Lock Files, Part 2

Record Locking

To avert the problems associated with the file locking mechanism

presented last week (http://www.itworld.com/nl/lnx_tip/03082002/),

POSIX introduced record locking via the fcntl() syscall (the pre-POSIX

lockf() and flock() syscalls provide the same functionality but under

Linux, they are implemented as wrappers of the fcntl() syscall).

Record locking differs from file locking in two aspects: first, two or

more processes can access the same file as long as they're updating

different parts of it. For example, process A can lock the first 100

bytes of a file while another process is updating bytes 200-300.

Secondly, the kernel holds record locks, not by a process. Therefore,

when a process terminates, all its locks are automatically released.

Record Lock Types

There are two types of record locks: read locks (also called "shared

locks") and write locks (also called "exclusive locks"). Multiple

processes can lock the same file portion for read without conflicting

with each other. However, only one process at a time can hold a write

lock to a certain file region (note that write locks held by the same

process never conflict, even if the regions they lock coincide).

fcntl() is declared in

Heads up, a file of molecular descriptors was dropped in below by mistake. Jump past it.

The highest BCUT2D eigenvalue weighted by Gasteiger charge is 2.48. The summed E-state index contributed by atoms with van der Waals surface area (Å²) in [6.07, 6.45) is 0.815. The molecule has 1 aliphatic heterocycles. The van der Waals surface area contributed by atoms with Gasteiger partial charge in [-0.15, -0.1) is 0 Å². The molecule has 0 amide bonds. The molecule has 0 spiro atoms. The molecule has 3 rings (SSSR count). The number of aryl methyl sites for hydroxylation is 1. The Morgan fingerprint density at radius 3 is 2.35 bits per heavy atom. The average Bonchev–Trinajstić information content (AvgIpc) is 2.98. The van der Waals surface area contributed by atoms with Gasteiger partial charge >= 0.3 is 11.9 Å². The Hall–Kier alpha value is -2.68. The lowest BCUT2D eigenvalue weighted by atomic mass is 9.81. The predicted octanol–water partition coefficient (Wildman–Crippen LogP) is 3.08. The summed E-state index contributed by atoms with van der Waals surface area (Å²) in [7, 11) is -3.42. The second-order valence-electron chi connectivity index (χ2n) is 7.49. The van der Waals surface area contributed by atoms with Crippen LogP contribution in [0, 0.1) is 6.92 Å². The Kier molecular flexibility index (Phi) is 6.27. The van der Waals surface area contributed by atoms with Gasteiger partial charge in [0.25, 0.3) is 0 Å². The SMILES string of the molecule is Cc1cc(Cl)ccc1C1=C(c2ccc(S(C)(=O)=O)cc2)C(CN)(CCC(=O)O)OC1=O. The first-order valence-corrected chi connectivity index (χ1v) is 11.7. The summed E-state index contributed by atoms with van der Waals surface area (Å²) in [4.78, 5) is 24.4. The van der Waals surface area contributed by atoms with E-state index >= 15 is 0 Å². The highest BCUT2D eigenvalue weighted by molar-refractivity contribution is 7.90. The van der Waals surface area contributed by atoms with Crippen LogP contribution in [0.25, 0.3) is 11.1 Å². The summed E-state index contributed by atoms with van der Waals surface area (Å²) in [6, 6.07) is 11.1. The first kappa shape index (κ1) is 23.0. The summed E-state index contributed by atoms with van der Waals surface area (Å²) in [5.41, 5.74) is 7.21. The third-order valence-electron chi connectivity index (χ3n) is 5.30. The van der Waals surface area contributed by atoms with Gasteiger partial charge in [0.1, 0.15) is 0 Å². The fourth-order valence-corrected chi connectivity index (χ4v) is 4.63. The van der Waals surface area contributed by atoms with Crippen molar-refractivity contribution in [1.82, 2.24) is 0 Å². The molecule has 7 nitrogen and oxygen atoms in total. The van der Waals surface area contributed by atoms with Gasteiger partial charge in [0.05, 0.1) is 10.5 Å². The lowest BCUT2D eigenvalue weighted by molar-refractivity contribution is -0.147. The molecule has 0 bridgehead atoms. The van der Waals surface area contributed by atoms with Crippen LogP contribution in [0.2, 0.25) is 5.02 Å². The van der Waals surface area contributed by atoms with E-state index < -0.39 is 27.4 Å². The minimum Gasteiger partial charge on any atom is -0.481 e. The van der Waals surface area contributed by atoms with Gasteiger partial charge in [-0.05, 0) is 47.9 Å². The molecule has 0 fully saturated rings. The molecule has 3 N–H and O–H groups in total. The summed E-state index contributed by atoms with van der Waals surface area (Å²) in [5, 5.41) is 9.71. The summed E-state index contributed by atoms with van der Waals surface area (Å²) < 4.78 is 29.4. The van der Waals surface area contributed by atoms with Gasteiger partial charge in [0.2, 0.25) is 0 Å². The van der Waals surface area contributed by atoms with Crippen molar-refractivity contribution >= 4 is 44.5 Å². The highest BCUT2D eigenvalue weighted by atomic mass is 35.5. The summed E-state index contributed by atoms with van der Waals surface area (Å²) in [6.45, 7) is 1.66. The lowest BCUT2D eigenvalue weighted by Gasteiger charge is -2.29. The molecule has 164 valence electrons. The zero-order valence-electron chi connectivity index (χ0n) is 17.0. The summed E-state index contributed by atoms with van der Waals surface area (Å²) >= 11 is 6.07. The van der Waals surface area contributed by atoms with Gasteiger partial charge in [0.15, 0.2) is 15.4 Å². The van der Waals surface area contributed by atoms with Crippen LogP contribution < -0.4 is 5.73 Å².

as follows: int fcntl(int fd, int command, long arg); The first argument is a descriptor of the file to be locked. The second argument can be one of the following: F_SETLK -- sets the lock. If the locking operation fails, EAGAIN is returned. F_SETLKW -- similar to F_SETLK except that it blocks until the lock is granted. F_GETLK -- Checks if the lock would be granted, without actually locking the record. If the lock cannot be obtained, the pid of the locking process is returned. The third argument is a pointer to the following struct: struct flock { short l_type; short l_whence; off_t l_start; off_t l_len; pid_t l_pid; }; The field l_type can be one of three values: F_RDLCK for a shared lock, F_WRLCK for an exclusive lock, or F_UNLCK for releasing an existing lock. l_whence indicates the position of the lock's start. It can be one of the values: SEEK_SET, SEEK_CUR, and SEEK_END. l_start indicates the offset relative to l_whence. l_len is the number of bytes to lock and l_pid holds the process's pid. For example, the following function attempts to get a write lock for the first 100 bytes of a file: int getlock(int fd) { int stat; struct flock lock; lock.l_type=F_RDLCK; lock.l_whence=SEEK_SET; /*file's beginning*/ lock.l_start=0;/*start at offset 0 from SEEK_SET*/ lock.l_len=100; lock.l_pid=getpid(); if(stat=fcntl(fd, F_SETLK, &lock)==0) printf("successfully locked"); else printf("failed"); return stat; }
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